The SX1262 Pins for Busy, Chip Select and DIO1 should appear as “/dev/gpio0” (GPIO Input), “gpio1” (GPIO Output) and “gpio2” (GPIO Interrupt) respectively.

    The Random Number Generator (with Entropy Pool) appears as “/dev/urandom”

  3. In the NuttX Shell, run our LoRaWAN Test App

    lorawan_test

    Our app sends a Join Network Request to the LoRaWAN Gateway…

    RadioSetPublicNetwork: public syncword=3444
    DevEui      : 4B-C1-5E-E7-37-7B-B1-5B
    JoinEui     : 00-00-00-00-00-00-00-00
    Pin         : 00-00-00-00
    ## =========== MLME-Request ============ ##
    ##               MLME_JOIN               ##
    ## ===================================== ##
    STATUS : OK

    (Which contains the Device EUI and Join EUI that we have configured earlier)

  4. A few seconds later we should see the Join Network Response from the LoRaWAN Gateway…

    ## =========== MLME-Confirm ============ ##
    STATUS    : OK
    ## ===========   JOINED     ============ ##
    OTAA
    DevAddr   : 01DA9790
    DATA RATE : DR_2

    (See the Output Log)

    Congratulations our NuttX Device has successfully joined the LoRaWAN Network!

  5. If we see this instead…

    ## =========== MLME-Confirm ============ ##
    STATUS : Rx 1 timeout

    (See the Output Log)

    Our Join Network Request has failed.

    Check the next section for troubleshooting tips.

  6. Our LoRaWAN Test App continues to transmit Data Packets. But we’ll cover this later…

    PrepareTxFrame: Transmit to LoRaWAN: Hi NuttX (9 bytes)
    PrepareTxFrame: status=0, maxSize=11, currentSize=11
    ## =========== MCPS-Request ============ ##
    ##           MCPS_UNCONFIRMED            ##
    ## ===================================== ##
    STATUS      : OK
    PrepareTxFrame: Transmit OK

    (See the Output Log)

    Let’s find out how our LoRaWAN Test App joins the LoRaWAN Network.

Join LoRaWAN Network

8 Join LoRaWAN Network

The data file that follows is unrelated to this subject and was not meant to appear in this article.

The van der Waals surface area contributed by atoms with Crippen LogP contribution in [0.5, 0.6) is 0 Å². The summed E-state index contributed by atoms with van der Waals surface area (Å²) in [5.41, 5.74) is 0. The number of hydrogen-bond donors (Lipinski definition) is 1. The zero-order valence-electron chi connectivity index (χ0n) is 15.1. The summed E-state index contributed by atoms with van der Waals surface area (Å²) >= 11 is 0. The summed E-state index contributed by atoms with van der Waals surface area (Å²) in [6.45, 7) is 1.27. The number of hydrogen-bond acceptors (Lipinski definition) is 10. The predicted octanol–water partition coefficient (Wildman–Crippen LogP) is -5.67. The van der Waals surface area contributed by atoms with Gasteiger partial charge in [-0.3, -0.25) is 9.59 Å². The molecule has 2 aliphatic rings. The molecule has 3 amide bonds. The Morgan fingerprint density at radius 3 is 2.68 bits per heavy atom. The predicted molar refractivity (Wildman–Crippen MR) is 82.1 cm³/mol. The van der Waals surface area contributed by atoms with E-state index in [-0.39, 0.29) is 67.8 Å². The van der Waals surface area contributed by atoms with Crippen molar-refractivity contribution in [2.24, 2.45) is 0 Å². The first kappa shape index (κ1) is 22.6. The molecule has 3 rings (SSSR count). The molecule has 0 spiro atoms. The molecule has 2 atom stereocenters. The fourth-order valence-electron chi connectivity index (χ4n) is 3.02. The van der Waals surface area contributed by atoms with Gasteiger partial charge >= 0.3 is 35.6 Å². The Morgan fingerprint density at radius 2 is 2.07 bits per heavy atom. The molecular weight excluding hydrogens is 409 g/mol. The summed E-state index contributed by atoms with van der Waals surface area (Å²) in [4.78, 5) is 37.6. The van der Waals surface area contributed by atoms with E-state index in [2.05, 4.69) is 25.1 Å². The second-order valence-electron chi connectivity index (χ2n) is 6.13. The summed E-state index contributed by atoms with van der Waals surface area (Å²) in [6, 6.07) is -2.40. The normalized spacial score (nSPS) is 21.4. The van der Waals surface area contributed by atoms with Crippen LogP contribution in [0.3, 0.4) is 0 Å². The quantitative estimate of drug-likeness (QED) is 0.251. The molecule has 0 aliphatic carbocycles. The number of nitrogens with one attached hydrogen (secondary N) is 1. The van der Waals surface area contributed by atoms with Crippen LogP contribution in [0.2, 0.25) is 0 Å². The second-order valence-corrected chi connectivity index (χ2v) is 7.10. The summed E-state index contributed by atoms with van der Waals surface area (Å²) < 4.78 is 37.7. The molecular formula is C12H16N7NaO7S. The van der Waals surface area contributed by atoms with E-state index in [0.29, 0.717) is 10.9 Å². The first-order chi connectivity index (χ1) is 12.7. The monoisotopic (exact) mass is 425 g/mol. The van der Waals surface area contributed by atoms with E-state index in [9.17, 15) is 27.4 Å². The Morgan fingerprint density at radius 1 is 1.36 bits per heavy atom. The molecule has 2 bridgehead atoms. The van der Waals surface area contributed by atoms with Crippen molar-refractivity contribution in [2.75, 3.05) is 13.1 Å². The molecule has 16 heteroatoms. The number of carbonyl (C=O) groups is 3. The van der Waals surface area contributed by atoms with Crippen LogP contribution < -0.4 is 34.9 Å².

How do we join the LoRaWAN Network in our NuttX App?

Let’s dive into the code for our LoRaWAN Test App: lorawan_test_main.c

int main(int argc, FAR char *argv[]) {

  //  Compute the interval between transmissions based on Duty Cycle
  TxPeriodicity = APP_TX_DUTYCYCLE + randr( -APP_TX_DUTYCYCLE_RND, APP_TX_DUTYCYCLE_RND );

Our app begins by computing the Time Interval Between Transmissions of our Data Packets.

(More about this later)

Next it calls LmHandlerInit to initialise the LoRaWAN Library…

  //  Init LoRaWAN
  if ( LmHandlerInit( 
      &LmHandlerCallbacks,  //  Callback Functions
      &LmHandlerParams      //  LoRaWAN Parameters
      ) != LORAMAC_HANDLER_SUCCESS ) {
    printf( "LoRaMac wasn't properly initialized\n" );
    while ( 1 ) {} //  Fatal error, endless loop.
  }

(Functions named “Lm…” come from our LoRaWAN Library)

We set load the LoRa Alliance Compliance Protocol Packages

  //  Set system maximum tolerated rx error in milliseconds
  LmHandlerSetSystemMaxRxError( 20 );

  //  LoRa-Alliance Compliance protocol package should always be initialized and activated.
  LmHandlerPackageRegister( PACKAGE_ID_COMPLIANCE, &LmhpComplianceParams );
  LmHandlerPackageRegister( PACKAGE_ID_CLOCK_SYNC, NULL );
  LmHandlerPackageRegister( PACKAGE_ID_REMOTE_MCAST_SETUP, NULL );
  LmHandlerPackageRegister( PACKAGE_ID_FRAGMENTATION, &FragmentationParams );

Below is the code that sends the Join Network Request to the LoRaWAN Gateway: LmHandlerJoin

  //  Join the LoRaWAN Network
  LmHandlerJoin( );

We start the Transmit Timer that will schedule the transmission of Data Packets (right after we have joined the LoRaWAN Network)…

  //  Set the Transmit Timer
  StartTxProcess( LORAMAC_HANDLER_TX_ON_TIMER );

At this point we haven’t actually joined the LoRaWAN Network yet.

This happens in the LoRaWAN Event Loop that will handle the Join Network Response received from the LoRaWAN Gateway…

  //  Handle LoRaWAN Events
  handle_event_queue( NULL );  //  Never returns
  return 0;
}

(We’ll talk about the LoRaWAN Event Loop later)

Let’s check the logs on our LoRaWAN Gateway. (RAKwireless WisGate, the black box below)

PineDio Stack BL604 RISC-V Board (left) talking LoRaWAN to RAKwireless WisGate LoRaWAN Gateway (right)

8.1 Check LoRaWAN Gateway

To inspect the Join Network Request on our LoRaWAN Gateway (ChirpStack), click…

Applicationsappdevice_otaa_class_aLoRaWAN Frames

Restart our NuttX Device and the LoRaWAN Test App…

The Join Network Request appears in ChirpStack…

Join Network Request

(Yep that’s the Device EUI and Join EUI that we have configured earlier)

Followed by the Join Accept Response

Join Accept Response

The Join Network Request / Response also appears in ChirpStack at…

Applicationsappdevice_otaa_class_aDevice Data

Like so (“Join”)…

Join Accept Response

What if we don’t see the Join Network Request or the Join Accept Response?

Check the “Troubleshoot LoRaWAN” section below for troubleshooting tips.

9 Send Data To LoRaWAN

Now that we’ve joined the LoRaWAN Network, we’re ready to send Data Packets to LoRaWAN!